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ASIC targets Banking Royal Commission Case Study: Has judgement day begun?

ASIC commenced legal action against RI Advice Group Pty Ltd (RI Advice) and former financial adviser, John Doyle in the Federal Court on 31 October 2019. RI Advice was previously an ANZ financial advice business before being acquired by investment management company, IOOF. During the Banking Royal Commission, the conduct of RI Advice and Mr Doyle was examined as an example of ‘Bad Advice’.[1] The Interim Report Case Studies identified that in 2013 ASIC had already expressed their concerns to RI Advice Group that Mr Doyle had failed his competency test.[2] Despite the group receiving a complaint about Mr Doyle, they did not increase monitoring or supervision of Mr Doyle despite his commencement as an authorised representative.[3]


In the originating process, ASIC alleges that RI Advice had failed to take the reasonable steps necessary to ensure that Mr Doyle provided appropriate advice, acted in the clients’ best interests and put the clients’ interests ahead of its own, as required by the Corporations Act.[4]


ASIC claims that RI Advice ought to have known that there was a substantial risk Mr Doyle was not complying with his legal obligations and instead was recommending structured products to his clients which bypassed compliance processes.


ASIC is alleging that RI Advice did not take the reasonable steps to respond to Mr Doyle’s contraventions. ASIC also alleges that RI Advice had contravened its general conduct obligations as an Australian Financial Services Licence holder and is seeking compliance orders from the Federal Court to prevent similar contraventions occurring in the future.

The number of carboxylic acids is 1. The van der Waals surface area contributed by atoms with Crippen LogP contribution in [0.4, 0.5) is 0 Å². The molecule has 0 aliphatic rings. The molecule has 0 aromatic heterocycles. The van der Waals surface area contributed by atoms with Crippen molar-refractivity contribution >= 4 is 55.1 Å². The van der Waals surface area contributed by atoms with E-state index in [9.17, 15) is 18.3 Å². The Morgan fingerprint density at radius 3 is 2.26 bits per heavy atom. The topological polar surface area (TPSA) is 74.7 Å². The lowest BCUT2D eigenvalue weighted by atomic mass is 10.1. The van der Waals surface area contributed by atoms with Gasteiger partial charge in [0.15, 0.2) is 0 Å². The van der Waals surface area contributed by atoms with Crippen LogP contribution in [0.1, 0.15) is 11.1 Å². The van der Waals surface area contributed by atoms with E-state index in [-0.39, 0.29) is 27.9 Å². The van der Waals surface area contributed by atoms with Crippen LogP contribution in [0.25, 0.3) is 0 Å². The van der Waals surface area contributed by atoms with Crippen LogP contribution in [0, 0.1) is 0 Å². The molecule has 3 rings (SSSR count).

ASIC is also taking action against Mr Doyle for providing “cookie cutter” advice to retail clients to invest in complex financial products, Macquarie Flexi 100 Trust and Instreet Masti 36 and 38, without considering his clients’ financial goals or risk tolerance.[5] ASIC alleges that Mr Doyle received upfront and ongoing commissions from his clients’ investments in the structured products despite some of them preparing for retirement.


The maximum civil penalty for the contraventions alleged against RI Advice is $1 million per contravention being each instance of providing advice. For the individual Mr Doyle, the maximum civil penalty is $200,000 per contravention.[6]


Since the Final Report of the Banking Royal Commission, ASIC has been slow out the gates to bring proceedings against misconduct found during the hearings and case studies. As ASIC and APRA begin to initiate proceedings against individuals and companies, we will see how judicial interpretation of conduct will impact the industry. With APRA’s recent loss against IOOF in the Federal Court, it is clear that not every case of misconduct is open and shut.




[1] 31 October 2019, 19-297MR ASIC takes civil penalty action against RI Advice and former Melbourne financial adviser, John Doyle: Royal Commission case study, https://asic.gov.au/about-asic/news-centre/find-a-media-release/2019-releases/19-297mr-asic-takes-civil-penalty-action-against-ri-advice-and-former-melbourne-financial-adviser-john-doyle-royal-commission-case-study/.

[2] 28 September 2018, Interim Report – Volume 2 – Case studies, https://financialservices.royalcommission.gov.au/Documents/interim-report/interim-report-volume-2.pdf, p 189.

[3] Ibid.

[4] 31 October 2019, Originating process, Australian Securities & Investments Commission v RI Advice Group Pty Ltd & Anor.

[5] 31 October 2019, Concise statement, Australian Securities & Investments Commission v RI Advice Group Pty Ltd & Anor 3.

[6] 19-297MR n 1.

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©2019 by Andrea Beatty.